Investment in public transportation is the obvious way to fight congestion. Again, Germany can teach the U.S. a lesson. Berlin and Washington boast virtually the same population density (3,927 vs. 3,976 persons/km2, respectively) yet Berliners spend considerably less time in traffic jams than do the denizens of DC. What is the reason?
Daily ridership on the public rail system in Berlin is twice the number in Washington, while almost three times as many passengers use buses in Berlin as in Washington. Little wonder then that Washington ranks as the 15th most congested city in the world compared to Berlin’s rank of 78th. More broadly, 11 of the top 30 most congested cities worldwide are in the United States while none are in Germany.
Behind the high density of public transportation in Germany lies solid backing of the federal government and diverse sources of funding. In addition to the usual mix of municipal, local, and state governments, a substantial share of very capital-intensive projects comes from the federal government (up to 60 percent in some cases). At the same time, cities routinely tap cross-subsidization, compensation, and EU funds as well as road and fuel taxes. If there is one lesson that U.S. cities would be wise to learn, it is that local commitment is critical but heavy external funding is necessary for sustained investments in public infrastructure.
And here is the third—and related—lesson. For some time now, consumers and policymakers in advanced countries have agreed that it is in the public interest to cut car exhaust emissions and generally curb oil consumption. The way to reduce emissions is to motivate people to drive less and buy fuel-efficient cars. Germany and the U.S. have dutifully put in place policies aimed at achieving both objectives.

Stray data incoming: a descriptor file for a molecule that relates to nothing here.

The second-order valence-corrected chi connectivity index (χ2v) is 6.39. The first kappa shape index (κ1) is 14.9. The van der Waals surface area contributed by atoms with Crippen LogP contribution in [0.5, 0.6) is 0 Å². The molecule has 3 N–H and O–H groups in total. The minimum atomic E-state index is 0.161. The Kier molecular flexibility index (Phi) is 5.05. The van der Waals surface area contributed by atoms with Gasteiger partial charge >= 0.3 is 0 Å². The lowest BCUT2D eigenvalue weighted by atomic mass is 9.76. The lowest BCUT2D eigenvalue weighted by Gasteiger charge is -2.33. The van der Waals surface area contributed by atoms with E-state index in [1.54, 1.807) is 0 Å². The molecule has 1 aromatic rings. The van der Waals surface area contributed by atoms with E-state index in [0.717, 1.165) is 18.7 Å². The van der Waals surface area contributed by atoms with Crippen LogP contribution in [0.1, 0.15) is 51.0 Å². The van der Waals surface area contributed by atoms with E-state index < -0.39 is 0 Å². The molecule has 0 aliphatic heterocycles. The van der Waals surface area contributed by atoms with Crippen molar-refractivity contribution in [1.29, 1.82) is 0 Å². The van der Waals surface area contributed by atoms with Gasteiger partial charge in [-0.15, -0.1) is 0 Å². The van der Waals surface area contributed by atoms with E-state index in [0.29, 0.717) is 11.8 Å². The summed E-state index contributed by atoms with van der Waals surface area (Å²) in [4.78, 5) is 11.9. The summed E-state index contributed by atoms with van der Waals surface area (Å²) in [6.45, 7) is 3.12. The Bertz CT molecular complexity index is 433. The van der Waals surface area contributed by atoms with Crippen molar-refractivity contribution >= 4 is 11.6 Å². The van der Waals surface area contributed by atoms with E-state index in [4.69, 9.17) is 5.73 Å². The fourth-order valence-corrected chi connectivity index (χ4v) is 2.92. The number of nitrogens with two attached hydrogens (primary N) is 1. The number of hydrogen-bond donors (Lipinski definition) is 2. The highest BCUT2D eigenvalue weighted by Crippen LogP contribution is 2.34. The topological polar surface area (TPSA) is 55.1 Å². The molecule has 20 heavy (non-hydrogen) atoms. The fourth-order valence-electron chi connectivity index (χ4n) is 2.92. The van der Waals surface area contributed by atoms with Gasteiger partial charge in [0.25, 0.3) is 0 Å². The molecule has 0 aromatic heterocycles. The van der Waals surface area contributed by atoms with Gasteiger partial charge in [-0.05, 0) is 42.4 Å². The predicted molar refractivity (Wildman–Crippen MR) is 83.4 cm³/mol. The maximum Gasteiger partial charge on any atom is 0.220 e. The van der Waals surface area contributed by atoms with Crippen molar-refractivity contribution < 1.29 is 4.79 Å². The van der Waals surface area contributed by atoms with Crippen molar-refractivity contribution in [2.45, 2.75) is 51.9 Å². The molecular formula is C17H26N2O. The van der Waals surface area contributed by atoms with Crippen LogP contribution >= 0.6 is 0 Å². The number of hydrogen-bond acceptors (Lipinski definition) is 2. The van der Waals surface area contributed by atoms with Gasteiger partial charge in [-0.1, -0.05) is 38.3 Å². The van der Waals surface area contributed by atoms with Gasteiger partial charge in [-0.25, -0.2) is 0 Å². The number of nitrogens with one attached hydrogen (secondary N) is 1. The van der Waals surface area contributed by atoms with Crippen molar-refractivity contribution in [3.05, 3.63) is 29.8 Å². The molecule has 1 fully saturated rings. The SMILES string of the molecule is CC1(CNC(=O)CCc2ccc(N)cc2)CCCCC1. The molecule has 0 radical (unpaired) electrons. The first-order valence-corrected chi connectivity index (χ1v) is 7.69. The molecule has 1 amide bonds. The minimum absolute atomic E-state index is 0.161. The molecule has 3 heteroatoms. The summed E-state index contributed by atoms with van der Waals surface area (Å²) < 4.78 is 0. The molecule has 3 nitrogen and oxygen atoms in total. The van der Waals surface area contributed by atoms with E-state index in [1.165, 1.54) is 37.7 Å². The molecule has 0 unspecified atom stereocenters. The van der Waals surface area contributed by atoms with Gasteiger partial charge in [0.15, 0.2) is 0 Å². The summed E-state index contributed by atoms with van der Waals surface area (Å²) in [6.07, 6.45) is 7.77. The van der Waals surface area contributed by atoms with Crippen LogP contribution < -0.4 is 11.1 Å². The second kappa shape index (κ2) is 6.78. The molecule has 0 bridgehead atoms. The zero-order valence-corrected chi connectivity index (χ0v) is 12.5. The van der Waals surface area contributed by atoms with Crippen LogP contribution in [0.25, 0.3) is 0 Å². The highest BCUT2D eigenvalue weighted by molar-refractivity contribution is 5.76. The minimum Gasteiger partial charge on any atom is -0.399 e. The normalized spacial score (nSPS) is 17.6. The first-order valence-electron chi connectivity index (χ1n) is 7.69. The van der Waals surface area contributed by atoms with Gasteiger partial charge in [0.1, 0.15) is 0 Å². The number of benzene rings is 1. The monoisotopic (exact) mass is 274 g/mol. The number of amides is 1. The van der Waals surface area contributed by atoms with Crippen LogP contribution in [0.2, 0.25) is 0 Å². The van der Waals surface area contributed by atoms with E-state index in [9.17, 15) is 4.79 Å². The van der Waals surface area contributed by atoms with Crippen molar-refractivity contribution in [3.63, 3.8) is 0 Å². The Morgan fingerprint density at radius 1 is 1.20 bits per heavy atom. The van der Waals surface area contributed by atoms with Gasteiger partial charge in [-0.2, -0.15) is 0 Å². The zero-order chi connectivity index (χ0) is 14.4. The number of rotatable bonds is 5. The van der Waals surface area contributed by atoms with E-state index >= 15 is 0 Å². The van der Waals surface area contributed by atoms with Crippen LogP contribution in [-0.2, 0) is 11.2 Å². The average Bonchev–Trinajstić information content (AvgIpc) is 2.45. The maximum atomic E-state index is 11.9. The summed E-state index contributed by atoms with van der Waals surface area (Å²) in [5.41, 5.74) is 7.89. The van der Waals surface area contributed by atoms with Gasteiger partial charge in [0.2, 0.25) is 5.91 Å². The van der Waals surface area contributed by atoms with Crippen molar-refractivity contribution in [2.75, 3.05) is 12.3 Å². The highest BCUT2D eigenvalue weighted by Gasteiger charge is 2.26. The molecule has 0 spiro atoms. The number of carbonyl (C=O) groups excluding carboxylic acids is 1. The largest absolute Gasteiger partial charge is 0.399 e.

The German government has been going after these objectives through the cost of fuel. The American approach is focusing on mandating fuel economy standards for new vehicles. After decades of implementation in both countries, the verdict is in: the German approach has proven not just more cost-effective but consistently delivered superior outcomes.
Taxing fuel at a high rate—as is the case in Germany and elsewhere in Europe—has been estimated to be six to fourteen times more cost-effective in reducing demand for gas than fuel-economy standards. The added advantage of taxes is that they do not distort consumer choice. By contrast, fuel standards tend to push manufacturers into tweaking supplies of vehicle models to meet a mandated average standard.
Raising taxes is hard in the United States. Perhaps. But so is breathing dirty air or sweltering in heat due to climate change. It is the job of policymakers to explain the benefits and costs of public choices to constituencies and their elected representatives.
German public policy long ago delivered on what was clearly in the public interest. The U.S. federal and state governments should study these policies and learn from their successful implementation.